As data analysis has come to play a larger role in politics, the task forces have served to provide a scientific framework for issues that might otherwise be skewed by emotion or ideology.
But even when backed by solid research, some task force recommendations — be it raising a tax, curbing gun rights or increasing regulations — are deemed dead-on-arrival once they reach Florida's Republican-dominated Legislature.
Consider these recent task forces:
Blue Ribbon Task Force on State Higher Education Reform. After Scott vetoed a 2012 bill that would have allowed top universities to increase tuition beyond the current 15 percent cap, he placated advocates by calling for further study. The task force Scott commissioned called for "differential tuition" rates based on students' field of study. Humanities students, who would pay higher tuition than engineering majors, rebuked the idea. Neither Scott nor the Legislature has embraced the proposal.
Communications Services Working Group. Worried about Florida's relatively high tax on telephones and cable services, the Legislature passed a bill last year that would cut those taxes slightly — and create a working group to study the issue. The group's proposal: cut taxes, which vary from city to city, and create a single statewide rate. To fill the revenue gap, the group proposed increasing the state's 6 percent sales tax to 6.34 percent. Raising the sales tax was a nonstarter in the Senate's Finance and Tax Committee, and the proposal went nowhere.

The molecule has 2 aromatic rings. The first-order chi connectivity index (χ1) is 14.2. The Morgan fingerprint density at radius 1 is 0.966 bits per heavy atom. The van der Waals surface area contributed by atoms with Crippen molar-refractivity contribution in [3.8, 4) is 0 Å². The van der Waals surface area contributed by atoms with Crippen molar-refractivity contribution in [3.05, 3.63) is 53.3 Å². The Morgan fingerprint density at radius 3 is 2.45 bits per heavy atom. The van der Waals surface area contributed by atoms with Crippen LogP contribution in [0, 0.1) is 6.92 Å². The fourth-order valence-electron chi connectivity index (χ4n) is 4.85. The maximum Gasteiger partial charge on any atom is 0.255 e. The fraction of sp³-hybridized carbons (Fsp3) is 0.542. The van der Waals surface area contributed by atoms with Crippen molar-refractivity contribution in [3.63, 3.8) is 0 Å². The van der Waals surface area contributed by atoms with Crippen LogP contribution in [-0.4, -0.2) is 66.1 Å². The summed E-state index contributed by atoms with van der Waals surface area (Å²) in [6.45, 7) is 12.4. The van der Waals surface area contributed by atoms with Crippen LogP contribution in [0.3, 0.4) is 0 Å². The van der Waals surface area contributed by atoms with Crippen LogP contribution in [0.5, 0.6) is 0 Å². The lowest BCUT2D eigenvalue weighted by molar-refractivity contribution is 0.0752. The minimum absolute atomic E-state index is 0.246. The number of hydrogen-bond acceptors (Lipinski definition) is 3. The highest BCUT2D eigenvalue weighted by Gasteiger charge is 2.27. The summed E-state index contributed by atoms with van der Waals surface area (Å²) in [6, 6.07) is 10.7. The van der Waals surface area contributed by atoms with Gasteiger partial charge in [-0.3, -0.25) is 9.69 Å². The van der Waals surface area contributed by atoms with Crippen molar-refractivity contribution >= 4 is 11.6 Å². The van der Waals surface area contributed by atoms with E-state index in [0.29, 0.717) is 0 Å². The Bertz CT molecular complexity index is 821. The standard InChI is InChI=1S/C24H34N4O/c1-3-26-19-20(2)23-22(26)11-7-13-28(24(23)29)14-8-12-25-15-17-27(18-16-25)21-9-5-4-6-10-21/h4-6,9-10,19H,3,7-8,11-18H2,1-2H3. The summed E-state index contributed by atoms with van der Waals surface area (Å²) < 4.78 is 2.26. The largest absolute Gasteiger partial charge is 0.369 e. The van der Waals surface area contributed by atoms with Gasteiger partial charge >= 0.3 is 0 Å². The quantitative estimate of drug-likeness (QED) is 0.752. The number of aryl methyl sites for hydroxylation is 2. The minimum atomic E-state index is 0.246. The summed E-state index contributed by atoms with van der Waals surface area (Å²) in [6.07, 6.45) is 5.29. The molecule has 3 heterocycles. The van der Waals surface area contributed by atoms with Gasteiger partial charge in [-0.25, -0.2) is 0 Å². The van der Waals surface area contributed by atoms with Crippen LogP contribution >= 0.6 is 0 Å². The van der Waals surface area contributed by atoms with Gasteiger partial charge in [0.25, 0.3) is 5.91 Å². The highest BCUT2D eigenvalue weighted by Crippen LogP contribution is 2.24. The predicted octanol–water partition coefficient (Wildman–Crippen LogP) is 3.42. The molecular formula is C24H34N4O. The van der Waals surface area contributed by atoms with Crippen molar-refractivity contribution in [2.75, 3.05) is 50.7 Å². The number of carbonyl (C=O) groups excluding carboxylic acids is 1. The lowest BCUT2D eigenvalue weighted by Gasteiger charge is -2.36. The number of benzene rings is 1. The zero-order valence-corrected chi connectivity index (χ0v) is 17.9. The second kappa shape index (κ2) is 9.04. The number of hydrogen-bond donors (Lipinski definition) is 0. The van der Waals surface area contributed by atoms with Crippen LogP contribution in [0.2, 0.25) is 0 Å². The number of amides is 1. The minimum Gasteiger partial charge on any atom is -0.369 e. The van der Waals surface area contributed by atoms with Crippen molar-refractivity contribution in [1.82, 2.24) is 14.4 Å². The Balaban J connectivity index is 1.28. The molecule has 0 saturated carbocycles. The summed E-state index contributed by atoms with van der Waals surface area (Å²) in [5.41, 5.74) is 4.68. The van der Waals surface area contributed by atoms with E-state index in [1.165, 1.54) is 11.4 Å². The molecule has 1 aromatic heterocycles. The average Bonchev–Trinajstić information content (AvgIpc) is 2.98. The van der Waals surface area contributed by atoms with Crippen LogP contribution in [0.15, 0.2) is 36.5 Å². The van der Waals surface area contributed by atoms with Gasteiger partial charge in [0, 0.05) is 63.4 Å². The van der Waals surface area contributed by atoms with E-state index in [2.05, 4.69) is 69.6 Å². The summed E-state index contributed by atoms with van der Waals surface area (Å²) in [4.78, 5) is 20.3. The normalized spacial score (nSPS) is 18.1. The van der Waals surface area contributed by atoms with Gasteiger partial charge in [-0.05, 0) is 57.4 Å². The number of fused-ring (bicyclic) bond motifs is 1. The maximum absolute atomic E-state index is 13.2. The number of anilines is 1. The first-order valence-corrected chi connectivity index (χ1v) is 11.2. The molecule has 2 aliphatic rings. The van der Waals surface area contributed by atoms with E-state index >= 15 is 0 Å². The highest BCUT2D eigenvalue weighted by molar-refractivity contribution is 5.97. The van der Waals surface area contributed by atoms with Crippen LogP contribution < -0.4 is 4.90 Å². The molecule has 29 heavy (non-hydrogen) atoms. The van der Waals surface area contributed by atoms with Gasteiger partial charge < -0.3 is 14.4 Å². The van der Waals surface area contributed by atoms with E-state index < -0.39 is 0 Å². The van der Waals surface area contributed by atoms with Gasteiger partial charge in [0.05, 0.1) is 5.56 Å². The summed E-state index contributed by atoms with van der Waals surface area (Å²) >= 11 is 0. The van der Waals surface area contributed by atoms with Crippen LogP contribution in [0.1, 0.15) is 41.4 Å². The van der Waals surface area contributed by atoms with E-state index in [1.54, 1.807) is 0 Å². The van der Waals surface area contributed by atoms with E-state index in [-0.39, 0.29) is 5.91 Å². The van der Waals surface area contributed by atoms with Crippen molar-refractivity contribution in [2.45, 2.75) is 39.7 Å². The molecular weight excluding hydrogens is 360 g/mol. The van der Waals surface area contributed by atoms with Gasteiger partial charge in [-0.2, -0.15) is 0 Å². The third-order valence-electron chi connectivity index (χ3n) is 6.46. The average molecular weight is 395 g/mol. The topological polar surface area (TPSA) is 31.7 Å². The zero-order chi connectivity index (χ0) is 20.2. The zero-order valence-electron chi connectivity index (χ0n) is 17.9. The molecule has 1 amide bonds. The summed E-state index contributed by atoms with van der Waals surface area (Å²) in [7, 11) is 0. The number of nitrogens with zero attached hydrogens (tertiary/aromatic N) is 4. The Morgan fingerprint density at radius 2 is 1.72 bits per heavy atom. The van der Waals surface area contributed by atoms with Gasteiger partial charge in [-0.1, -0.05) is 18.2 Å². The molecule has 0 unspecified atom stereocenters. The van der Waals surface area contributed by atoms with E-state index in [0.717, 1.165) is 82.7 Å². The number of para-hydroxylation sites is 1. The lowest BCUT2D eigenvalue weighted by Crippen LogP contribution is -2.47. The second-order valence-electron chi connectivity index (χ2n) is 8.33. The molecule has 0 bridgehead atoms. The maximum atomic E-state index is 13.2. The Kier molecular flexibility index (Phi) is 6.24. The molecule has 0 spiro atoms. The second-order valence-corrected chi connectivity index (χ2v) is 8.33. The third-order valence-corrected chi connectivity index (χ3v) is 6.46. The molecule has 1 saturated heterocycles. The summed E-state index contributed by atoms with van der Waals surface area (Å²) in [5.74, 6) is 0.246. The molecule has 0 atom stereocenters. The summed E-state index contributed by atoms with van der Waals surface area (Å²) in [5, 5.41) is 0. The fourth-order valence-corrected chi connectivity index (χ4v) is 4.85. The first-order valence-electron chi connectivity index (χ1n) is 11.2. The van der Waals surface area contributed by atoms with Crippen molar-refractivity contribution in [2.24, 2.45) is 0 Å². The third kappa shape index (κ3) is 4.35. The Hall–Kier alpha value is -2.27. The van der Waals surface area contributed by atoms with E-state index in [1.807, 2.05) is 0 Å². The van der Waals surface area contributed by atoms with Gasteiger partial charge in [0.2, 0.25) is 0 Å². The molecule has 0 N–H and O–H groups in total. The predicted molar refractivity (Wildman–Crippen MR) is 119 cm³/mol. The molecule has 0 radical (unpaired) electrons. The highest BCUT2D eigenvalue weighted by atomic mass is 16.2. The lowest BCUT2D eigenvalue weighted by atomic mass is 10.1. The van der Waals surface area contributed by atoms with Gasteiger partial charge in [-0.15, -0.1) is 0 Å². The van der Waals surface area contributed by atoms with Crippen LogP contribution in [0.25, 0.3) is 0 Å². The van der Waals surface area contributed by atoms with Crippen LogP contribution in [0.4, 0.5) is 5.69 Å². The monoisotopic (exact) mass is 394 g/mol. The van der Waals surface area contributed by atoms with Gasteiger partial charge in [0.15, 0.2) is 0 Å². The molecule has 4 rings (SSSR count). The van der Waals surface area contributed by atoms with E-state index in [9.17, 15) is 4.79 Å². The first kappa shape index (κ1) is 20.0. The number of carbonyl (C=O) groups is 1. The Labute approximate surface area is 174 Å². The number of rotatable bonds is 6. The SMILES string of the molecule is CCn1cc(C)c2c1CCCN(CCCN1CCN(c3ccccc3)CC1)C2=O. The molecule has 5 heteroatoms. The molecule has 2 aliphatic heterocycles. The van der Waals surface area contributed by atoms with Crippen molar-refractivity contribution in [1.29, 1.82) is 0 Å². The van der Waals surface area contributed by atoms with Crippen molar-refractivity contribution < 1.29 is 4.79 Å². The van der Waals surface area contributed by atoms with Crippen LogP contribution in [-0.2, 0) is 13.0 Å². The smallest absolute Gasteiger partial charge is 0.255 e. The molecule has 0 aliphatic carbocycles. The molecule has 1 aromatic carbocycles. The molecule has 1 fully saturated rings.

"Stand your ground" Task Force. It became the state's most closely watched deliberative group when it was launched last year, after the Trayvon Martin shooting. The reluctance of police to arrest the shooter — who initially claimed immunity under Florida's self-defense law — had led to nationwide protests and media scrutiny of the governor's office. Ten months later, when the task force released its report, it went largely unnoticed in the Legislature, which has not held a hearing on the law this year.
"The law is an excellent law. The problem is that there are a couple of little things that need to be corrected, and need to be clarified," Simmons said. "And I wanted to do that. I'll just do it next year."